Three Longs & Three Shorts

The Art of (Not) Selling

Author: Chris Cerrone
Source: Akre Capital Management (

Whilst there are many privileges to being a Marcellus employee, one of the most tragic aspects of our job is watching hard working Indian families indulge in an illness called “profit taking”. As per this misguided school of investing, if your investments have done very well recently, you should “take some profits off the table”. Chris Cerrone, fund manager at Akre Capital, a 30 year old American mutual fund based in Virginia, has written a super piece on the uselessness of this activity i.e. selling or taking profits. Mr Cerrone says:
“Of our most costly mistakes over the years, almost all have been sell decisions. The mistake, in virtually every instance, has been selling too soon. Reflecting on these mistakes gave rise to this letter, and its title, “The Art of (Not) Selling.”
Taking a step back, our investment philosophy involves concentrating our capital in a small number of what we believe to be growing and competitively advantaged businesses. These kinds of businesses are rare and are only periodically available for purchase at attractive valuations. With that in mind, we do our best to hold on for the long term, so that our capital may compound as the businesses grow.
Holding on means resisting the temptations to sell — and there are many. We tune out politics and macroeconomics. To the surprise of many, neither valuation nor price targets play a role in our sell decisions.
To be clear, there may be times when we believe it is appropriate to sell. In these instances, it is typically because of an adverse change in the business itself.
This determination to hold on is a critically important, and not always well understood, aspect of our investment philosophy. At its core, it relates to the power of compounding. We believe these two ideas — (not) selling and compounding — are inextricably linked. Getting the first wrong makes the second impossible. Allowing our investments to compound uninterrupted is our North Star.”
Rather than them preaching the merits of long term compounding (as fund managers usually do), Chris then gives a cleverly thought through and counterintuitive mathematical example how damaging it can be to “take profits”:
“You are given the choice between two sums of money: one million dollars or a penny that will double every day for 30 days. Which should you choose?
Here are a couple hints. The penny that doubles daily would be worth $1.28 after the first week. After the second week, it would be worth $163.84.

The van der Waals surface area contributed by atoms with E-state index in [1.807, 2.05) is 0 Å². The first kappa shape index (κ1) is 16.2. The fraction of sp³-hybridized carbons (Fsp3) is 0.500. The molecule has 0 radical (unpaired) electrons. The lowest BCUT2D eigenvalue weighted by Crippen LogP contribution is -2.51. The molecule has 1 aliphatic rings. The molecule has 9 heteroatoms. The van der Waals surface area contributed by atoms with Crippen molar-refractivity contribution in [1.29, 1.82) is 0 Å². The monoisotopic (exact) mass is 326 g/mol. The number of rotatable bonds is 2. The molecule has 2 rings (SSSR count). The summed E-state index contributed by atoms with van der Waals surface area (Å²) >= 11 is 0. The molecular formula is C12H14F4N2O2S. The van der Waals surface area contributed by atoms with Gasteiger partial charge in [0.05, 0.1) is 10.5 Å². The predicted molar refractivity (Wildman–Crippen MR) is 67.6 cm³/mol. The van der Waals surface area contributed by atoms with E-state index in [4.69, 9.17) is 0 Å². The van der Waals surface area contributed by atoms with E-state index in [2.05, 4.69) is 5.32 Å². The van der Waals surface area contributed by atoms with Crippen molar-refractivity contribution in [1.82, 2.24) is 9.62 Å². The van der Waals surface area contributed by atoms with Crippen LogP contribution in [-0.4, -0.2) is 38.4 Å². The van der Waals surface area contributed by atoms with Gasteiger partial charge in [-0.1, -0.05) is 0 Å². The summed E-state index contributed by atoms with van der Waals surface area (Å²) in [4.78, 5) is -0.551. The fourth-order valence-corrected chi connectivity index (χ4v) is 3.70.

You will probably reason that the penny would be worth more than the one million dollars. (Why, otherwise, all the theatrics?) By just how much, though, might surprise you.
It turns out that after doubling 30 times, the penny would be worth $10,737,418.24!
This is a terrific exercise because it highlights the not-so-obvious power of compound returns (in this case, the penny compounds at 100% for 30 periods).
I say not-so-obvious because you would have been better off taking the one million dollars until the 27th day. But in those final four days, the value of the penny increases from less than $700,000 to more than $10.7 million. Patience and a long-term perspective are required to give the power of compounding an opportunity to do its magic….From this riddle, we learn the importance of holding on so that we allow our investments to compound uninterrupted for long enough that the compounding effects we saw in days 27 to 30 have an opportunity to play out in our portfolios.”
Chris then explains that political events, economic developments and valuations – the 3 most commonly cited reasons for selling stocks – are all irrelevant for investors:
“We have learned to be very careful about the reasons we sell. We try hard to tune out concerns about politics and the economy. We read the newspapers, and we work just down the road from Washington D.C. However, it has been our experience that we are at our worst as investors when we allow concerns about these issues, including elections, trade wars, and Fed policy, to influence our investment decisions.
In addition, we try to resist the temptation to sell (or trim, even) on the basis of valuation alone. We are unfazed when our businesses are quoted in the market at prices above what we would pay for them. It might be worth reading that last sentence again for emphasis.
Why? For three reasons…
First, when selling because of valuation, it is often with the idea that there will be an opportunity down the road to buy back in at lower prices. In our experience, it seldom works out this way.
Second, of the thousands of publicly traded companies, there are probably fewer than one hundred that meet our criteria, and opportunities to buy them at attractive prices are few and far between. Unlike average businesses that can be traded like-for-like on the basis of valuation alone, growing and competitively advantaged businesses are just too hard to replace.
Third, the very best businesses tend to exceed expectations. What may seem like a high price today may be proven to be perfectly reasonable in hindsight….Valuation plays no role in our sell decisions, and neither do price targets.
The underlying idea behind a price target is that every business has an intrinsic value and that the goal of an investor should be to buy at a discount to intrinsic value and sell when the discount has narrowed. It is compelling to say that you buy proverbial dollar bills for 60 cents and sell them later for a dollar.
With growing, competitively advantaged businesses, however, that proverbial dollar bill may be worth a dollar now, but we expect it will be worth $1.20 next year and $1.40 the year after that. When in possession of these kinds of businesses, we believe that you are much better off holding them for the long-term and allowing them to compound.”